Apologies for incomprehensible typo about being comprehensible! Its amazing what I find after sleep!

  7. 7 Katherine Battersby January 10, 2009 at 8:55 am

    Sheryl – we writers often reveal more about ourselves in our work that we may like to! Glad you’ve been enjoying the blog. And can’t wait for the Aurealis – it should be a good night!

    Lynn – I quite enjoyed your thoughts, although the problem with being a writer is whenever we read over anything of ours (even if it is just a comment on someone’s blog) we want to edit it :)

  8. 8 Lynn Priestley January 10, 2009 at 10:14 am

    Ha, too true…I thought I’d put that little critic in my head to sleep, too. He is the infernal and eternal pest, it seems.

  9. 9 Madeline January 12, 2009 at 2:51 pm

    Haha! I’ve re-written so many responses and emails it’s ridiculous! And as a perfectionist (the wrong kind of course–I find most of the time that if I know I won’t do something perfectly or completely I don’t do it at all) this is the biggest thing that I struggle with when I write. It is frustrating because I know I can write well (when everything is said and done, I like what I have written) but just as you said, there is that little voice while I’m writing that doesn’t think I can do it. Thanks for this post, Kath. I don’t think you need to edit it at all.

    Madeline

  10. 10 Katherine Battersby January 12, 2009 at 5:11 pm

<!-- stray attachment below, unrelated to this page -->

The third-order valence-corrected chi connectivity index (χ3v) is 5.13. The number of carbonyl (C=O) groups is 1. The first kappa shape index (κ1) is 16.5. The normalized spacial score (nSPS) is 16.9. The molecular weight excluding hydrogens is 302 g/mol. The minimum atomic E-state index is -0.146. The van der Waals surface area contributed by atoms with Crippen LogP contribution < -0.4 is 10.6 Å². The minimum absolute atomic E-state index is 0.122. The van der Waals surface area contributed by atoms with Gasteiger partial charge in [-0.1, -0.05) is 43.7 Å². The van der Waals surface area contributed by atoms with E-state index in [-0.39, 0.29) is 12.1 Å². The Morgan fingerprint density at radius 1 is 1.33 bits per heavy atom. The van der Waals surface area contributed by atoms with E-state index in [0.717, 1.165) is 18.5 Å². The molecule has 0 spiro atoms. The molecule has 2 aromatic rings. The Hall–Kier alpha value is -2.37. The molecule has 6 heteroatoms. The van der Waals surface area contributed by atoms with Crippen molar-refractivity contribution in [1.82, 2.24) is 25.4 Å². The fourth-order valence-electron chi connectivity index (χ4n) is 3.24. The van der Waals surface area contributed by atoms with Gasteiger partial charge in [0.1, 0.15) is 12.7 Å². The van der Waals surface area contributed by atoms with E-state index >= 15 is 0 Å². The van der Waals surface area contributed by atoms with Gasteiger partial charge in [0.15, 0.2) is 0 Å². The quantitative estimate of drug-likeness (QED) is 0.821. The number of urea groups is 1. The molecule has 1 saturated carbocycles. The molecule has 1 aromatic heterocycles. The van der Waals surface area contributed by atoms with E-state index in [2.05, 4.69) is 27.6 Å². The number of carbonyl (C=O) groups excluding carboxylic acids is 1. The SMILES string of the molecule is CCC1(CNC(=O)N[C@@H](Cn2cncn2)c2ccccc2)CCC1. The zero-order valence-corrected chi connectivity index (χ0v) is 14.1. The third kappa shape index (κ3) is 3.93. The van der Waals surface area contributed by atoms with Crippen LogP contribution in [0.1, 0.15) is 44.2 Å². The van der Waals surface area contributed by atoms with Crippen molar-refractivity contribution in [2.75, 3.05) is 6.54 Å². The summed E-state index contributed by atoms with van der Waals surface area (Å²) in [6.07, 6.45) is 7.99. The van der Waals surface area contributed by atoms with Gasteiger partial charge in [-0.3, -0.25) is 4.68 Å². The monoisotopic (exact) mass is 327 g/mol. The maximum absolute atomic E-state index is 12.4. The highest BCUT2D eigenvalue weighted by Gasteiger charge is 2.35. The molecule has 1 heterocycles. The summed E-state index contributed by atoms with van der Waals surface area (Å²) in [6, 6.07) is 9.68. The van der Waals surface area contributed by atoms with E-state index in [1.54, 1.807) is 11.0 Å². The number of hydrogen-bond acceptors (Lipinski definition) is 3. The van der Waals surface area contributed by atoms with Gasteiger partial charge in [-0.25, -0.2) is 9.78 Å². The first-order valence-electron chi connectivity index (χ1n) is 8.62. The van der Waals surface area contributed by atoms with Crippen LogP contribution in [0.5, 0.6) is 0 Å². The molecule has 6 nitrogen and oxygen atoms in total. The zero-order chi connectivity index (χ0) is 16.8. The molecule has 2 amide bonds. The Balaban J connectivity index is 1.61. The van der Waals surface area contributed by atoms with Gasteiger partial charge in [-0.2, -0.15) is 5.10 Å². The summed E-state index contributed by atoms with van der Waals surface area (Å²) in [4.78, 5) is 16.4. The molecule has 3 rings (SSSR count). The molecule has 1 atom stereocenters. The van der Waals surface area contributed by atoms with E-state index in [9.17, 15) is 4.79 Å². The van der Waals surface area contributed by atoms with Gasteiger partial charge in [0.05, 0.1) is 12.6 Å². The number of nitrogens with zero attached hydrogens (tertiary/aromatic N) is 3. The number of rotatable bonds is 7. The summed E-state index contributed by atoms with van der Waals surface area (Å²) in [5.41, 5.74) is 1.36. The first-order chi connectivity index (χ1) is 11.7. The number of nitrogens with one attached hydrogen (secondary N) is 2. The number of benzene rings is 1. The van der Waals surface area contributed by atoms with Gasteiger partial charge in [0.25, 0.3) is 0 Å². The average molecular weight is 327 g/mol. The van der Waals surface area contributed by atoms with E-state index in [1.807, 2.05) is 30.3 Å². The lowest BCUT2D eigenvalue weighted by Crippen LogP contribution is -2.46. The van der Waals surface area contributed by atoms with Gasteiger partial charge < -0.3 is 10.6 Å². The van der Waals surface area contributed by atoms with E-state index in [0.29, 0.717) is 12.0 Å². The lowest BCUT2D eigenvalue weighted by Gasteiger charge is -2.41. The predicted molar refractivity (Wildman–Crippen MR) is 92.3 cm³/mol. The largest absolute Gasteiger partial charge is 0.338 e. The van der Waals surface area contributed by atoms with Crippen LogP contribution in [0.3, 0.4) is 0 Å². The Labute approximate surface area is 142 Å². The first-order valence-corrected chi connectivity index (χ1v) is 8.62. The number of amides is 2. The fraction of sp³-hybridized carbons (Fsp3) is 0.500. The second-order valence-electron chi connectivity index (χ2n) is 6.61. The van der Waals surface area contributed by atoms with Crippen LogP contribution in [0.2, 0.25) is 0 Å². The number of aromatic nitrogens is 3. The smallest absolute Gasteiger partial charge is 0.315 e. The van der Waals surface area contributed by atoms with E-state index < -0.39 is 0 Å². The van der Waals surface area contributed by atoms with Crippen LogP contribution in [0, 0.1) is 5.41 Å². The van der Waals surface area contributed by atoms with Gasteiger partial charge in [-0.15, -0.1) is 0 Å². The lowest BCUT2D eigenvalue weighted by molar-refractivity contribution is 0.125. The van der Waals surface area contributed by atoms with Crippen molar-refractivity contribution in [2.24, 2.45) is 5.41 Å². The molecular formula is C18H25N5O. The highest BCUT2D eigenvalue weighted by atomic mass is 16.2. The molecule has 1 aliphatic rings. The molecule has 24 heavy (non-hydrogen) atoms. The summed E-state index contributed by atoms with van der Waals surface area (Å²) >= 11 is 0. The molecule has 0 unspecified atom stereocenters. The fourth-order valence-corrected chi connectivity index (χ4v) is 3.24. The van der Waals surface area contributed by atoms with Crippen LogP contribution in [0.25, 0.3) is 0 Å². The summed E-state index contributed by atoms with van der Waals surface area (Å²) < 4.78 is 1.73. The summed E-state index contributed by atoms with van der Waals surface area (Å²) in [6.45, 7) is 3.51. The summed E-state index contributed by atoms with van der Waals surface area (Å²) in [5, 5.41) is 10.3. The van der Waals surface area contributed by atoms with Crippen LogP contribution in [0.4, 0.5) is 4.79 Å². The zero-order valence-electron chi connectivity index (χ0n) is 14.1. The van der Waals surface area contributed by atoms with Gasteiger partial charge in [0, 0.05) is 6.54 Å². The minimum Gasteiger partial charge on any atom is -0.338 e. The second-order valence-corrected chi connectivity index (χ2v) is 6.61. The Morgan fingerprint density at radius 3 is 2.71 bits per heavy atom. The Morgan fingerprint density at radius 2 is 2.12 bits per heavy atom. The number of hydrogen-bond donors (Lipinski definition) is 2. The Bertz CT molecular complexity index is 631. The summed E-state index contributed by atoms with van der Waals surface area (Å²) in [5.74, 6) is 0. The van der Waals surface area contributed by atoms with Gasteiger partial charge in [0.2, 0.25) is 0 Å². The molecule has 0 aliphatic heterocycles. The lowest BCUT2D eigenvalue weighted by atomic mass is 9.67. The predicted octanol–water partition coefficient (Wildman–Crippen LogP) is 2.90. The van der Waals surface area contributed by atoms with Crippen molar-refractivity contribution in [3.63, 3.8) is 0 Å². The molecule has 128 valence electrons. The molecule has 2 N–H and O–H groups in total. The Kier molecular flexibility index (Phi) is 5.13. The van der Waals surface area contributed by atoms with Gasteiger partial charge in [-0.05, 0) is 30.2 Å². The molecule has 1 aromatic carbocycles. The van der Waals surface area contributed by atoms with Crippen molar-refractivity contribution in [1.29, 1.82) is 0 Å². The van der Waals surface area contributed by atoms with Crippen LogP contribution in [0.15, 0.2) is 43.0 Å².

Thanks Mady! Although I did rewrite it several times before posting it (and even once again after posting it). I’m a champion editor of text messages and e-mails, even shopping lists occasionally. Ridiculous, isn’t it? But I suppose if we’re always editing, then we’re only going to get better for when we come to editing that novel…


  1. 1 Writing Blues « the Well Read Rabbit Trackback on February 6, 2009 at 7:10 pm

Leave a Reply

Fill in your details below or click an icon to log in:

WordPress.com Logo

You are commenting using your WordPress.com account. Log Out / Change )

Twitter picture

You are commenting using your Twitter account. Log Out / Change )

Facebook photo

You are commenting using your Facebook account. Log Out / Change )

Google+ photo

You are commenting using your Google+ account. Log Out / Change )

Connecting to %s




About this Blog…

A blog of ramblings about the world of writing and illustrating for children, by an author / illustrator who might just have a thing for rabbits.

Katherine's picture books, 'Squish Rabbit' and 'Brave Squish Rabbit', are out with Viking (Penguin, US) and UQP (Australia). Please e-mail if you would like her to blog about something in particular.

All text & images  Katherine Battersby

Released Sept 2012:

Available:

Author Talks

Speakers Ink
Creative Net

%d bloggers like this: